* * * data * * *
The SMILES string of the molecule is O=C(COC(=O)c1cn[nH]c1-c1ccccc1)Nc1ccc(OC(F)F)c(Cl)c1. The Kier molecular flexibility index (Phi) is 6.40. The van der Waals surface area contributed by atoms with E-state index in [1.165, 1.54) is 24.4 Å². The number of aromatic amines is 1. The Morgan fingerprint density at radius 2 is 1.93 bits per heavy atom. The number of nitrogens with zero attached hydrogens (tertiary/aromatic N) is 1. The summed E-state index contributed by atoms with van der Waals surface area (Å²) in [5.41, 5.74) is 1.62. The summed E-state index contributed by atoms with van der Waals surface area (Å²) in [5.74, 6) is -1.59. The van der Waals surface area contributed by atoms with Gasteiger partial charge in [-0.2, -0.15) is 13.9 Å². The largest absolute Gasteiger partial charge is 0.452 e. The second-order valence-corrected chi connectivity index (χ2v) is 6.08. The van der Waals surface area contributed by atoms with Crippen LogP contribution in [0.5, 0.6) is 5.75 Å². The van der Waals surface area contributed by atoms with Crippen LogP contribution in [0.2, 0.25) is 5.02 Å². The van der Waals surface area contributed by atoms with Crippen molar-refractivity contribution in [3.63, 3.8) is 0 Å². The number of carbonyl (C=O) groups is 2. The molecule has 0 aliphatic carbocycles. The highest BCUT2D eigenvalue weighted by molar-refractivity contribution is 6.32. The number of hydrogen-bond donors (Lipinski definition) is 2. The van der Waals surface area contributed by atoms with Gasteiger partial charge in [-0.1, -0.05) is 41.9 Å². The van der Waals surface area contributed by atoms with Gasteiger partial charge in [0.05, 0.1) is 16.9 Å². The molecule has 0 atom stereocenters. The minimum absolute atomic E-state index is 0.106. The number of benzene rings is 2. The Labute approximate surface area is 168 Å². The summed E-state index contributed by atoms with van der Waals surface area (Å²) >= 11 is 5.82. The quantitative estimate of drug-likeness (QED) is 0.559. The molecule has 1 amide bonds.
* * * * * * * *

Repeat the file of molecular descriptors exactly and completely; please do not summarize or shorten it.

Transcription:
The SMILES string of the molecule is O=C(COC(=O)c1cn[nH]c1-c1ccccc1)Nc1ccc(OC(F)F)c(Cl)c1. The Kier molecular flexibility index (Phi) is 6.40. The van der Waals surface area contributed by atoms with E-state index in [1.165, 1.54) is 24.4 Å². The number of aromatic amines is 1. The Morgan fingerprint density at radius 2 is 1.93 bits per heavy atom. The number of nitrogens with zero attached hydrogens (tertiary/aromatic N) is 1. The summed E-state index contributed by atoms with van der Waals surface area (Å²) in [5.41, 5.74) is 1.62. The summed E-state index contributed by atoms with van der Waals surface area (Å²) in [5.74, 6) is -1.59. The van der Waals surface area contributed by atoms with Gasteiger partial charge in [-0.2, -0.15) is 13.9 Å². The largest absolute Gasteiger partial charge is 0.452 e. The second-order valence-corrected chi connectivity index (χ2v) is 6.08. The van der Waals surface area contributed by atoms with Crippen LogP contribution in [0.5, 0.6) is 5.75 Å². The van der Waals surface area contributed by atoms with Crippen LogP contribution in [0.2, 0.25) is 5.02 Å². The van der Waals surface area contributed by atoms with Crippen molar-refractivity contribution in [3.63, 3.8) is 0 Å². The number of carbonyl (C=O) groups is 2. The molecule has 0 aliphatic carbocycles. The highest BCUT2D eigenvalue weighted by molar-refractivity contribution is 6.32. The number of hydrogen-bond donors (Lipinski definition) is 2. The van der Waals surface area contributed by atoms with Gasteiger partial charge in [-0.1, -0.05) is 41.9 Å². The van der Waals surface area contributed by atoms with Gasteiger partial charge in [0.05, 0.1) is 16.9 Å². The molecule has 0 atom stereocenters. The minimum absolute atomic E-state index is 0.106. The number of benzene rings is 2. The Labute approximate surface area is 168 Å². The summed E-state index contributed by atoms with van der Waals surface area (Å²) >= 11 is 5.82. The quantitative estimate of drug-likeness (QED) is 0.559. The molecule has 1 amide bonds.